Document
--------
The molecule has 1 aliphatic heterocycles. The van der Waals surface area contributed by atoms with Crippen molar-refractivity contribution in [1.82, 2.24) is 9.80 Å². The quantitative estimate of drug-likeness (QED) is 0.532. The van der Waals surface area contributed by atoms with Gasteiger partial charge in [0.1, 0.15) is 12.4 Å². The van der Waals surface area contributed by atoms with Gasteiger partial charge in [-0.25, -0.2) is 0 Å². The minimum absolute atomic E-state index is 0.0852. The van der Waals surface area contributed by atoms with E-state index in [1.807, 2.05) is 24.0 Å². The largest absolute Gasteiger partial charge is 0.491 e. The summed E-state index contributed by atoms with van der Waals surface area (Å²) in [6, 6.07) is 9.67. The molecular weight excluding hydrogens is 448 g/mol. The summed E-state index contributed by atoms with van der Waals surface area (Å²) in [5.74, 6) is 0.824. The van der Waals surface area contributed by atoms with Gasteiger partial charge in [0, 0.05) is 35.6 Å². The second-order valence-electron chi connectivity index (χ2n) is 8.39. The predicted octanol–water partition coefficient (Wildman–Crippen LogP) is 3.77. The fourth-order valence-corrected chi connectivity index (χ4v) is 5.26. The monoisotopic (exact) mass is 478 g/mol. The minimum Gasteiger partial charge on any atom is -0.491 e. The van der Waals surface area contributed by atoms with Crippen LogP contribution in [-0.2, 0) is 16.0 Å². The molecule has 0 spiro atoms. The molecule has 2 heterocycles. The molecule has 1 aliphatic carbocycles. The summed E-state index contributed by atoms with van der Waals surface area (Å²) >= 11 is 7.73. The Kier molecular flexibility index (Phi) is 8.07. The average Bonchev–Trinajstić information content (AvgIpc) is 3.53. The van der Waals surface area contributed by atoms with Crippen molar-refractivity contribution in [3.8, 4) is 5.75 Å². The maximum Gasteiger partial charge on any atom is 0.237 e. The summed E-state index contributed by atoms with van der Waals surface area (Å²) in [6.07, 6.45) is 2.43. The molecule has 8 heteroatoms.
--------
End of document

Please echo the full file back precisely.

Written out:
The molecule has 1 aliphatic heterocycles. The van der Waals surface area contributed by atoms with Crippen molar-refractivity contribution in [1.82, 2.24) is 9.80 Å². The quantitative estimate of drug-likeness (QED) is 0.532. The van der Waals surface area contributed by atoms with Gasteiger partial charge in [0.1, 0.15) is 12.4 Å². The van der Waals surface area contributed by atoms with Gasteiger partial charge in [-0.25, -0.2) is 0 Å². The minimum absolute atomic E-state index is 0.0852. The van der Waals surface area contributed by atoms with E-state index in [1.807, 2.05) is 24.0 Å². The largest absolute Gasteiger partial charge is 0.491 e. The summed E-state index contributed by atoms with van der Waals surface area (Å²) in [6, 6.07) is 9.67. The molecular weight excluding hydrogens is 448 g/mol. The summed E-state index contributed by atoms with van der Waals surface area (Å²) in [5.74, 6) is 0.824. The van der Waals surface area contributed by atoms with Gasteiger partial charge in [0, 0.05) is 35.6 Å². The second-order valence-electron chi connectivity index (χ2n) is 8.39. The predicted octanol–water partition coefficient (Wildman–Crippen LogP) is 3.77. The fourth-order valence-corrected chi connectivity index (χ4v) is 5.26. The monoisotopic (exact) mass is 478 g/mol. The minimum Gasteiger partial charge on any atom is -0.491 e. The van der Waals surface area contributed by atoms with Crippen LogP contribution in [-0.2, 0) is 16.0 Å². The molecule has 0 spiro atoms. The molecule has 2 heterocycles. The molecule has 1 aliphatic carbocycles. The summed E-state index contributed by atoms with van der Waals surface area (Å²) >= 11 is 7.73. The Kier molecular flexibility index (Phi) is 8.07. The average Bonchev–Trinajstić information content (AvgIpc) is 3.53. The van der Waals surface area contributed by atoms with Crippen molar-refractivity contribution in [3.8, 4) is 5.75 Å². The maximum Gasteiger partial charge on any atom is 0.237 e. The summed E-state index contributed by atoms with van der Waals surface area (Å²) in [6.07, 6.45) is 2.43. The molecule has 8 heteroatoms.